Why do we sleep? Is it to allow a weary mind to recover from a long day of making tens of thousands of decisions? Maybe. But two scientific teams working on different aspects of the question have come up with a startling, new answer. We sleep in order to forget some of what we learned during the day, they wrote in a pair of studies in Science.
When we learn, neurons in our brain form links between each other. They're called synapses, and these connections between neurons form memories and allow us to access information. But they also can become a tangled bundle of connections that are quite messy – much like the way in which wires become a tangled mess behind our cable TV system.
When we sleep, these researchers discovered, our brain prunes these newly formed synapses and untangles them so that the important parts of what we learned during the day are stored and accessed more efficiently. Because our memories are stored in these neural networks, the work to clean them up while we sleep is important.
Researchers have known for some time that these connections between neurons can grow wildly during the day as our brains process massive amounts of information.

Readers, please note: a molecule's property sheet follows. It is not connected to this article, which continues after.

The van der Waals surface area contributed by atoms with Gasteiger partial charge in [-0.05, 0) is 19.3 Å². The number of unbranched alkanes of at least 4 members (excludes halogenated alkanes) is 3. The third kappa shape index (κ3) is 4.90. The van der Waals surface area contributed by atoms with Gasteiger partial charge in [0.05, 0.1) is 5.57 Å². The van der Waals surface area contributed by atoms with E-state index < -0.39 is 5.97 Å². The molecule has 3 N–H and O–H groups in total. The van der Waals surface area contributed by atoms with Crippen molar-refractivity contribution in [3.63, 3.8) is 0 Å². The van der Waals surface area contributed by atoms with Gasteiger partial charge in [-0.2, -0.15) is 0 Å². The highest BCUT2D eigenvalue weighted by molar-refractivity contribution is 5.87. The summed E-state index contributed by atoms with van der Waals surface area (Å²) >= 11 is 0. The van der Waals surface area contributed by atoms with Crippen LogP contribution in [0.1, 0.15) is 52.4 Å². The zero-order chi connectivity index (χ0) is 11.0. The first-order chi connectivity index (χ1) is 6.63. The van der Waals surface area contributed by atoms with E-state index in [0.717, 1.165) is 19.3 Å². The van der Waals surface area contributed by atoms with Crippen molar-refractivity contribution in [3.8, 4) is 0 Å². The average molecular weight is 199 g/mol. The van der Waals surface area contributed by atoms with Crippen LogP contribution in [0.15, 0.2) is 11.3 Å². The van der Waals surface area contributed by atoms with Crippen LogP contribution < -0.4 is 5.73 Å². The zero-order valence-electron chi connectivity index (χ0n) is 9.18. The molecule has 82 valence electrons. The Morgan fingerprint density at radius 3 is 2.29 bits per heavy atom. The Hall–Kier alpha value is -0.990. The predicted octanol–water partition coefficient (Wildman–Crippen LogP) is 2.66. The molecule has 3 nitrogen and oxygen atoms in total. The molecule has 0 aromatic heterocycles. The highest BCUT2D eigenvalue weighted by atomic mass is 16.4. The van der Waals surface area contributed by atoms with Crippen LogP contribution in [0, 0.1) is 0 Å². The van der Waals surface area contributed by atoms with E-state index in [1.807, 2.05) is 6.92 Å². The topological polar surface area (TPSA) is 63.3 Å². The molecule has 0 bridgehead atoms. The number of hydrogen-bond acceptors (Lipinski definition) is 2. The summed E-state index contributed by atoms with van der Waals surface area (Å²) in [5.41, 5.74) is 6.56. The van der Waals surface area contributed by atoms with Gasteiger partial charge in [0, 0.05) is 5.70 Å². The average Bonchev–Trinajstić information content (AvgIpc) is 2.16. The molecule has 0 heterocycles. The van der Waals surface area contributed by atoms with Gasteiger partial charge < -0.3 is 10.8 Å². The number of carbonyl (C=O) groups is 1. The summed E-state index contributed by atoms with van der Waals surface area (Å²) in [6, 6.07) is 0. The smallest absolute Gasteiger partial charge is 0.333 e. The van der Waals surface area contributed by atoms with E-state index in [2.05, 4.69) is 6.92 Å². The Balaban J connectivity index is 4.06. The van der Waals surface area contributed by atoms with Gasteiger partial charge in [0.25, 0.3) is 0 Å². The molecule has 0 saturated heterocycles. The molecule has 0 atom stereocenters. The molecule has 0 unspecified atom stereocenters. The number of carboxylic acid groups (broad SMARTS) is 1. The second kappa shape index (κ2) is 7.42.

What they didn't know until these news studies were conducted, however, was what happened to this explosive growth of these synapses in brains. So they studied the brains of mice, and found that these connections shrank nearly 20% overnight. That's an extraordinary amount, and confirms that this is clearly a vital part of the brain's effort to streamline neural networks.
In the second study in Science, researchers literally created a tiny window that allowed them to peer into a mouse brain while it slept. They then placed chemicals on top of the synapses so that they could watch how it functioned overnight. They watched, through that tiny window, as a particular surface protein shrank the synapses.
That convinced the researchers that this streamlining of the neural networks allowed us to forget some portion of what we process each day so that we can store memories more efficiently and actually learn. "You can forget in a smart way," one of the researchers, Dr. Giulio Tononi, a biologist at the University of Wisconsin-Wisconsin, told Carl Zimmer of The New York Times.